Even Lord Tyrion Veltras stared at his fist as the man went sprawling onto the frozen flagstones. Liska stared—and Tyrion punched someone else as they came at him. Then Garry was getting up, punching with all four arms, and Tyrion hesitated a long second—then kicked someone in the side who was running at Garry.

But how had they gotten here? 




That morning, Tyrion Veltras was sleep-deprived, a terrible thing. It could lay even a [Lord] low.

He’d been having bad dreams of late. Nightmares, almost. He told Ryoka Griffin about them.

She visited the inn in Invrisil where he and his sons were staying quite often. Every morning, Sammial and Hethon would at least go on a walk with her in the City of Adventurers, but half the time, Ryoka talked with Tyrion.

“I’ve been dreaming of the siege of Liscor.”

She stopped, half-swallowing the cereal she was eating.

“…Go on.”

Tyrion was staring at something he’d almost forgotten in the aftermath of the battle. He recalled it fairly well now. The frustration of such a long campaign, the anticipation of seeing the Goblin Lord almost pushed at Liscor, and envisioning fighting Antinium and Drakes alike—then the betrayal of Magnolia threatening his children.

That was how he remembered the battle. If he laid it out, it was the plan working, the Goblin Lord advancing in the mud, then the other Goblins fighting him. Attacking Liscor’s gates as well as the Goblin Lord—then seeing the Goblin Lord fall.

Disastrous—and deciding to charge the field and rout the Goblins completely if his plan had failed. He had failed even that—he’d taken most down, but a single Goblin had stood upon the slopes and refused to die.

Then, as he prepared to attack Liscor anyways, Magnolia had threatened his sons, and he had vowed vengeance.

They were old memories. Old and felt like a lifetime ago, before the Circle of Thorns had become his nemesis. He had not forgotten Magnolia’s threats, but perhaps it was his proximity to Liscor.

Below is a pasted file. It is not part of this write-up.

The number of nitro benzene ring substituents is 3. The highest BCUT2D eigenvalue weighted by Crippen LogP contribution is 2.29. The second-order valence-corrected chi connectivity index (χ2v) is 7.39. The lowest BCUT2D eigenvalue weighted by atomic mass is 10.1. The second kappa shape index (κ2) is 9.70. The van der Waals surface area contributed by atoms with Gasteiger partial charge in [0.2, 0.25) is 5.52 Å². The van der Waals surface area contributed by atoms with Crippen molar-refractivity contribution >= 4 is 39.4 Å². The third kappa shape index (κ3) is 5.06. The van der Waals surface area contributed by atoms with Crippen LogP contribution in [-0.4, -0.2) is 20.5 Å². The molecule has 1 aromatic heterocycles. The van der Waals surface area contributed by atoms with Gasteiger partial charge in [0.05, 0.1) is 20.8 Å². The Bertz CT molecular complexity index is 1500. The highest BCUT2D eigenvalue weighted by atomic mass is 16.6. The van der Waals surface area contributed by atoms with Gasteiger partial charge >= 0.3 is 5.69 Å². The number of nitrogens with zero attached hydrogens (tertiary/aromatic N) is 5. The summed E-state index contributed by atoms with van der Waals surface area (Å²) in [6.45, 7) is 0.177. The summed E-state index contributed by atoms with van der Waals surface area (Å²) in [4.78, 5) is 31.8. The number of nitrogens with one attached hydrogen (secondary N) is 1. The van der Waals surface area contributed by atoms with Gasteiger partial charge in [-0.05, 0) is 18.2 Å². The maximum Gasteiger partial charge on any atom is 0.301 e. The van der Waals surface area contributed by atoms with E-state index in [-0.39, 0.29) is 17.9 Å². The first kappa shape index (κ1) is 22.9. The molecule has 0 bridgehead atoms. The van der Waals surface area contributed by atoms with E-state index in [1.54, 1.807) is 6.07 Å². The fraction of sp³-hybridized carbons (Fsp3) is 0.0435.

“I was remembering the start of the battle. There was…something before the Goblins began their final battle with each other. I almost forgot. It was such a silly thing that, back then, I didn’t know what to think. A girl. Seeing Lady Bethal and Lady Pryde reminded me of Maviola El. Which reminded me of her, because they both had the same thing.”

“What was that?”

Ryoka gave him a strange look. Tyrion murmured as he stirred his porridge and sipped at his tea.

“A white flag. She was waving it before the battle. A Human girl—I remember thinking it was a ploy. I keep remembering that.”

“You didn’t stop and parlay?”

Tyrion glanced up at Ryoka’s intent look.

“It was a war, or one in all but name. A Goblin Lord was moving ahead of us, Ryoka. Even if I intended to—that was no officer or high-ranking member of Liscor that I could tell. There are rules in war, but they are not dogmatically followed. If someone waved a single flag in an ongoing battle, I would not immediately order a cessation of hostilities.”

“But that was before the battle began.”

“Yes. Still. It wouldn’t have changed my mind. I just keep thinking of her. We’ve been talking about…Goblins. Antinium. You talk a lot about your world’s history, and we’ve even had dinner guests.”